The thief-mage combination in Elder Scrolls games has a long tradition in the Nightblade, but this was supposed to be something a bit different.  The Nightblade flirts with the Assassin, and is more of a typical thief that also uses magic, rather than a traditional mage, who also is a thief.

Thus, Katherina was born.  I’m not entirely sure what she’s called.  I was going to call her a Witch Thief, but she’s not a witch, really, not an outcast.  Just a young mage that can’t keep her hands off other people’s things.  She’s in it for herself, for the fun of it, and for her curiosity and comfort.

So far, she’s all kinds of fun, combining enough of what I’m familiar with and like, with enough that’s new to make the game different for me.  It reminded me just how much you can do with Skyrim if you’re willing to go beyond your comfort zone.

Craftsmanship

PI in EVE is technically probably resource gathering rather than industry/crafting proper, but I lump them both in the same category, and part of the reason I like PI is that it’s pretty easy to manage.

I have never gotten deeply into MMO crafting.  PI Alts in EVE are probably as dedicated as I will ever get.  I messed around with it in Everquest II and WoW, but it never really “took hold” for me, despite the promise of riches.

Elder Scrolls Online is turning out to be no different.  It’s not that ESO has bad crafting; I actually like the system pretty well, particularly the motifs for different appearances.  It’s not terribly time consuming, and materials are readily available, at least to make the stuff.  It’s mostly the need for tempers to improve items.

These aren’t exactly hard to come by, but they’re not precisely abundant, either, and I’m in no rush to go out of my way to get more.  This is what’s held up my crafting career in every MMO thus far.

That said, this is not bad.  I am just not a crafter.  ESO gives me incentive to do it to make my own stuff, and more importantly to temper it but I am not going to have an army of crafting alts in ESO lining my pockets any more than I will run some EVE industrial conglomerate.  My corp in EVE is pretty heavily industry oriented, but that just makes me “the PVP guy”.  I’m nothing special at PVP, but BRAVE overall is pretty good, and I can slllloooowwwwllllyyyyy work my way into better knowledge.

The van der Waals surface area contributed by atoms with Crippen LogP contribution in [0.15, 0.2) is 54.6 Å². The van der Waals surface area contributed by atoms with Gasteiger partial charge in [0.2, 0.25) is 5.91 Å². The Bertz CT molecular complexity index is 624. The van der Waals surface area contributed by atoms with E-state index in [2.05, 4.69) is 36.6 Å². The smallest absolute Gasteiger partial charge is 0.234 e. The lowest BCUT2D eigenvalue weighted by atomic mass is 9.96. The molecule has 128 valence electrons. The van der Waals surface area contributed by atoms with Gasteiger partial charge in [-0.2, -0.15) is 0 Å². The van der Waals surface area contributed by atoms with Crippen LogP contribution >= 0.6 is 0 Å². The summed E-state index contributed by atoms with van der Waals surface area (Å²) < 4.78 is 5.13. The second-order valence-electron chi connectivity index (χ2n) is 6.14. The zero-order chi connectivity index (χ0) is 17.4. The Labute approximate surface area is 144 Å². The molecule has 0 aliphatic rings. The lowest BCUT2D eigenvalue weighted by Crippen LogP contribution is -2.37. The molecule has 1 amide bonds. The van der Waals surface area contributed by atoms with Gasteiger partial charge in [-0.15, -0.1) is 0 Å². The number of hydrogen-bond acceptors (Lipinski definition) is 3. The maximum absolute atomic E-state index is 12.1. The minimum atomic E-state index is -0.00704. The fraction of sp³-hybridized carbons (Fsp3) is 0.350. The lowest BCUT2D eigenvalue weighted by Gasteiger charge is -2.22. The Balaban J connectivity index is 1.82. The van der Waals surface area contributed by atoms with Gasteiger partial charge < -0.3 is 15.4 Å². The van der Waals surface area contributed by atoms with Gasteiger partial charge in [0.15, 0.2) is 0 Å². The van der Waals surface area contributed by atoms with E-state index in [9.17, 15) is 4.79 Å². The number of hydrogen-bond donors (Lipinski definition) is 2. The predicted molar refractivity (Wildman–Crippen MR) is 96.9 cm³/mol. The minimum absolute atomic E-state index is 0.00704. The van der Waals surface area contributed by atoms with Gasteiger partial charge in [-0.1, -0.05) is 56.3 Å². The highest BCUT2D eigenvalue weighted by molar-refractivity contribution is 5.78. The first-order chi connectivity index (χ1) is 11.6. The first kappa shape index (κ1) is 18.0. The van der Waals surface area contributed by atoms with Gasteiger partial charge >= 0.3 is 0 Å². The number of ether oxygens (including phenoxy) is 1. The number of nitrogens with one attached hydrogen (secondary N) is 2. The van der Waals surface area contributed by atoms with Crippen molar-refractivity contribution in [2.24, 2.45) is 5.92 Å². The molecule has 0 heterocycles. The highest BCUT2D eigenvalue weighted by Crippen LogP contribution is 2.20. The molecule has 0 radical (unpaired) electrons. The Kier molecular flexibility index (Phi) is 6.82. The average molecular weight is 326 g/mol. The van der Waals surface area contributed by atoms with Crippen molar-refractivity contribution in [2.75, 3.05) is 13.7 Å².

One decision that ESO absolutely got right in regard to crafting was the ability to temper and improve any item, not just player-crafted ones.  This gives a value to tradeskills far in excess of the norm for a non-crafter.  I get most of my stuff from drops, so the ability to make them better is invaluable.

This is one of those little things that makes ESO so good in my opinion – the changes and improvements to underlying aspects of the game that give the player choice.  It’s part of what makes ESO one of the most underrated games out there; not enough credit for little innovations.

The PI Alt

Planetary Interaction is something I ignored for the first two-and-a-half to three years of my EVE career – foolishly.  At first, it was something I was only vaguely aware existed, then it was something I kept putting off.  Finally I trained it, and at first I found it rather frustrating – much like research agents, I found it not to really give much return at first.

Then I figured out what I was doing wrong, and got more selective with my planets.  While I’m not getting rich off of it, it certainly supplements things nicely.  My corp runs a small buyback program for those PI commodities needed to make our POS fuel, and except for robotics, I’ve been able to help the corp and help myself at the same time.  When we’re flush on materials, I just sell to the Alliance buyback instead, which also buys up my exploration loot.

Much like PI itself, though, the idea of making a PI alt or two hadn’t occurred to me until recently.  Then, when it did, I instinctively rejected it because it would mean pausing training on my main – and it seems like there’s always something else I need.  Right now it’s Caldari Cruisers V.  But, that had to be finally put off.

Two days ago, my first PI alt set up planets in nullsec.  She has 4 planets right now, and will be able to set up a 5th in a couple days.  Command Center upgrades are at 4.  That’s going to have to hit 5 since she is going to be making robotics, but I probably won’t go for the 6th planet any time soon.  That’s time better spent on a second PI alt.

I wouldn’t presume to write a PI guide.  There are already much better guides than I could ever write out there.  But, I feel that I understand it well enough that now I can feel like I have a good basic income guaranteed anywhere I go.  PI products are highly consumable as ships and sov structures get blown up, and fuel and nanite paste gets used.  Everyone needs the stuff.

With a few careful respecs and about 40 million for skill books, a hauler, and command center upgrades and other construction, 4 or 5 extra planets can be had.  That ought to pay for itself in two weeks or so.

I’m a single-account type of player, and I didn’t use PLEX to dual train.  That might be heresy to some people, but I think it’s time well spent.  It’s a lot easier to lose ships when you don’t feel like every ship you lose means hours of ratting to replace it.